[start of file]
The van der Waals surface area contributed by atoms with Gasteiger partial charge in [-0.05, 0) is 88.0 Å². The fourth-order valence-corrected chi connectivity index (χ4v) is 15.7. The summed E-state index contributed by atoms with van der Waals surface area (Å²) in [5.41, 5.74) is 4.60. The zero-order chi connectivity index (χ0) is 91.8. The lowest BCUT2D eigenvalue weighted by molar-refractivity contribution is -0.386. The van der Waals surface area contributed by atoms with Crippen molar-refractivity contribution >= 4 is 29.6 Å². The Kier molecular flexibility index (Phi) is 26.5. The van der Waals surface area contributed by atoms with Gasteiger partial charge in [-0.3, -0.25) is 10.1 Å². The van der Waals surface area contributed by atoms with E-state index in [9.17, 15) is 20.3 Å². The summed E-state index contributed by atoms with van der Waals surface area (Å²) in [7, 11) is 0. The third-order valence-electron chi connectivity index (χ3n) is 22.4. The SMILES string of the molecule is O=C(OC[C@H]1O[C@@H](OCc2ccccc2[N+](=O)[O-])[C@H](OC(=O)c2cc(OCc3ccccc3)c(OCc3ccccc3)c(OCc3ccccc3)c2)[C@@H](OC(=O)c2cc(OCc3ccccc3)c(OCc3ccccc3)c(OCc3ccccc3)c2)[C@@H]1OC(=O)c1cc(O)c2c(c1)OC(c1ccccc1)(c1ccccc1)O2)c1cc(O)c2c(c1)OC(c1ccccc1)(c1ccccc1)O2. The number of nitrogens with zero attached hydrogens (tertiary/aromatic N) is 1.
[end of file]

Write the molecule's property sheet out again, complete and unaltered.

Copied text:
The van der Waals surface area contributed by atoms with Gasteiger partial charge in [-0.05, 0) is 88.0 Å². The fourth-order valence-corrected chi connectivity index (χ4v) is 15.7. The summed E-state index contributed by atoms with van der Waals surface area (Å²) in [5.41, 5.74) is 4.60. The zero-order chi connectivity index (χ0) is 91.8. The lowest BCUT2D eigenvalue weighted by molar-refractivity contribution is -0.386. The van der Waals surface area contributed by atoms with Crippen molar-refractivity contribution >= 4 is 29.6 Å². The Kier molecular flexibility index (Phi) is 26.5. The van der Waals surface area contributed by atoms with Gasteiger partial charge in [-0.3, -0.25) is 10.1 Å². The van der Waals surface area contributed by atoms with E-state index in [9.17, 15) is 20.3 Å². The summed E-state index contributed by atoms with van der Waals surface area (Å²) in [7, 11) is 0. The third-order valence-electron chi connectivity index (χ3n) is 22.4. The SMILES string of the molecule is O=C(OC[C@H]1O[C@@H](OCc2ccccc2[N+](=O)[O-])[C@H](OC(=O)c2cc(OCc3ccccc3)c(OCc3ccccc3)c(OCc3ccccc3)c2)[C@@H](OC(=O)c2cc(OCc3ccccc3)c(OCc3ccccc3)c(OCc3ccccc3)c2)[C@@H]1OC(=O)c1cc(O)c2c(c1)OC(c1ccccc1)(c1ccccc1)O2)c1cc(O)c2c(c1)OC(c1ccccc1)(c1ccccc1)O2. The number of nitrogens with zero attached hydrogens (tertiary/aromatic N) is 1.